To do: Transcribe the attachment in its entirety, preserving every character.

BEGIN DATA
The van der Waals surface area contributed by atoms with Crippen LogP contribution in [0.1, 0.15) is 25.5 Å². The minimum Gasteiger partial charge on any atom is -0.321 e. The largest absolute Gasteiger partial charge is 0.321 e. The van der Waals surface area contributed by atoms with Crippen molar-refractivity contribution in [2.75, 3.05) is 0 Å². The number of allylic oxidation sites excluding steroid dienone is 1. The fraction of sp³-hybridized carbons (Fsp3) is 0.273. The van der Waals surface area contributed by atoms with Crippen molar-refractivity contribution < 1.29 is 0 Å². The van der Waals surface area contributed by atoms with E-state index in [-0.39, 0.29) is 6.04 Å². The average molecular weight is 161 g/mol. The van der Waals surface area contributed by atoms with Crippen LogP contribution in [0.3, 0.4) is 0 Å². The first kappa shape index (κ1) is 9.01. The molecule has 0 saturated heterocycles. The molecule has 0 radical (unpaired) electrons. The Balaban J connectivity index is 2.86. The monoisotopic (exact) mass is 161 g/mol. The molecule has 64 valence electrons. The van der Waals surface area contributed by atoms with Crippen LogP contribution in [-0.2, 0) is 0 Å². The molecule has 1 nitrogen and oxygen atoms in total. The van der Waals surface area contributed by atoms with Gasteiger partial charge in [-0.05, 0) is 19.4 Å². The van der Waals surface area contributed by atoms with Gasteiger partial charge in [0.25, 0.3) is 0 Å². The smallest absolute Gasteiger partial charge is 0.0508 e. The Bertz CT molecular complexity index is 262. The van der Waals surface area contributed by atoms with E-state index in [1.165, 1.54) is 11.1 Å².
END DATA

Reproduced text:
The van der Waals surface area contributed by atoms with Crippen LogP contribution in [0.1, 0.15) is 25.5 Å². The minimum Gasteiger partial charge on any atom is -0.321 e. The largest absolute Gasteiger partial charge is 0.321 e. The van der Waals surface area contributed by atoms with Crippen molar-refractivity contribution in [2.75, 3.05) is 0 Å². The number of allylic oxidation sites excluding steroid dienone is 1. The fraction of sp³-hybridized carbons (Fsp3) is 0.273. The van der Waals surface area contributed by atoms with Crippen molar-refractivity contribution < 1.29 is 0 Å². The van der Waals surface area contributed by atoms with E-state index in [-0.39, 0.29) is 6.04 Å². The average molecular weight is 161 g/mol. The van der Waals surface area contributed by atoms with Crippen LogP contribution in [0.3, 0.4) is 0 Å². The first kappa shape index (κ1) is 9.01. The molecule has 0 saturated heterocycles. The molecule has 0 radical (unpaired) electrons. The Balaban J connectivity index is 2.86. The monoisotopic (exact) mass is 161 g/mol. The molecule has 64 valence electrons. The van der Waals surface area contributed by atoms with Crippen LogP contribution in [-0.2, 0) is 0 Å². The molecule has 1 nitrogen and oxygen atoms in total. The van der Waals surface area contributed by atoms with Gasteiger partial charge in [-0.05, 0) is 19.4 Å². The van der Waals surface area contributed by atoms with Gasteiger partial charge in [0.25, 0.3) is 0 Å². The smallest absolute Gasteiger partial charge is 0.0508 e. The Bertz CT molecular complexity index is 262. The van der Waals surface area contributed by atoms with E-state index in [1.165, 1.54) is 11.1 Å².